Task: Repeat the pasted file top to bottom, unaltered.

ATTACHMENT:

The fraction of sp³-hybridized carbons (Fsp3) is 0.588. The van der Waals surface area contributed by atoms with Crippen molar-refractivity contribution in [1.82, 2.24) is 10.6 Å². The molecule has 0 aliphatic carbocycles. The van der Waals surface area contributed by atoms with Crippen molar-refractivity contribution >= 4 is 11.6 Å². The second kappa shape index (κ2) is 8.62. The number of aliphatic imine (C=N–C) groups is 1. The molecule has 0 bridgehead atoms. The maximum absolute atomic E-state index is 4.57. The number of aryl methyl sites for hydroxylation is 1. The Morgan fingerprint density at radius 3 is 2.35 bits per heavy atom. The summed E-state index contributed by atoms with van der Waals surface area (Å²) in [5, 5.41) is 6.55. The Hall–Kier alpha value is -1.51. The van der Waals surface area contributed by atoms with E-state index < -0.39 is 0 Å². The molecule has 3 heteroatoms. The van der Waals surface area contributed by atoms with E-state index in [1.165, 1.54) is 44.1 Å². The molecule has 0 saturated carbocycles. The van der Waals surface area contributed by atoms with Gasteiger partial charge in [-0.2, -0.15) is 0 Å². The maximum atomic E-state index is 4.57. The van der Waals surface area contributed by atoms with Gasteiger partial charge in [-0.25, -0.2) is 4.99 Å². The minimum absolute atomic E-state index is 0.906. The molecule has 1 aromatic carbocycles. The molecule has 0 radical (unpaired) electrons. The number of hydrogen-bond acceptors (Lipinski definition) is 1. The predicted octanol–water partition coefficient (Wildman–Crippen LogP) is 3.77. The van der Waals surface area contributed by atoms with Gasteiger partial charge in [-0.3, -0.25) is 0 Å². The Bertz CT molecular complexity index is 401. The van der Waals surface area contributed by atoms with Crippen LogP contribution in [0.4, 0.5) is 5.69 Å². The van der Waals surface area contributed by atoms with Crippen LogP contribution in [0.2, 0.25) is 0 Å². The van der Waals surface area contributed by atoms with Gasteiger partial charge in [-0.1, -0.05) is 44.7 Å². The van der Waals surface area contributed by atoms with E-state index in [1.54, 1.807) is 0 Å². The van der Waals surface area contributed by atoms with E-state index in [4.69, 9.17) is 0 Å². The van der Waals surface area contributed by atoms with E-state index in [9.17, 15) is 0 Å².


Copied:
The fraction of sp³-hybridized carbons (Fsp3) is 0.588. The van der Waals surface area contributed by atoms with Crippen molar-refractivity contribution in [1.82, 2.24) is 10.6 Å². The molecule has 0 aliphatic carbocycles. The van der Waals surface area contributed by atoms with Crippen molar-refractivity contribution >= 4 is 11.6 Å². The second kappa shape index (κ2) is 8.62. The number of aliphatic imine (C=N–C) groups is 1. The molecule has 0 bridgehead atoms. The maximum absolute atomic E-state index is 4.57. The number of aryl methyl sites for hydroxylation is 1. The Morgan fingerprint density at radius 3 is 2.35 bits per heavy atom. The summed E-state index contributed by atoms with van der Waals surface area (Å²) in [5, 5.41) is 6.55. The Hall–Kier alpha value is -1.51. The van der Waals surface area contributed by atoms with E-state index < -0.39 is 0 Å². The molecule has 3 heteroatoms. The van der Waals surface area contributed by atoms with E-state index in [1.165, 1.54) is 44.1 Å². The molecule has 0 saturated carbocycles. The van der Waals surface area contributed by atoms with Gasteiger partial charge in [-0.2, -0.15) is 0 Å². The maximum atomic E-state index is 4.57. The van der Waals surface area contributed by atoms with Gasteiger partial charge in [-0.25, -0.2) is 4.99 Å². The minimum absolute atomic E-state index is 0.906. The molecule has 1 aromatic carbocycles. The molecule has 0 radical (unpaired) electrons. The number of hydrogen-bond acceptors (Lipinski definition) is 1. The predicted octanol–water partition coefficient (Wildman–Crippen LogP) is 3.77. The van der Waals surface area contributed by atoms with Gasteiger partial charge in [-0.3, -0.25) is 0 Å². The Bertz CT molecular complexity index is 401. The van der Waals surface area contributed by atoms with Crippen LogP contribution in [0.4, 0.5) is 5.69 Å². The van der Waals surface area contributed by atoms with Crippen LogP contribution in [0.2, 0.25) is 0 Å². The van der Waals surface area contributed by atoms with Gasteiger partial charge in [-0.1, -0.05) is 44.7 Å². The van der Waals surface area contributed by atoms with E-state index in [1.54, 1.807) is 0 Å². The van der Waals surface area contributed by atoms with E-state index in [4.69, 9.17) is 0 Å². The van der Waals surface area contributed by atoms with E-state index in [9.17, 15) is 0 Å².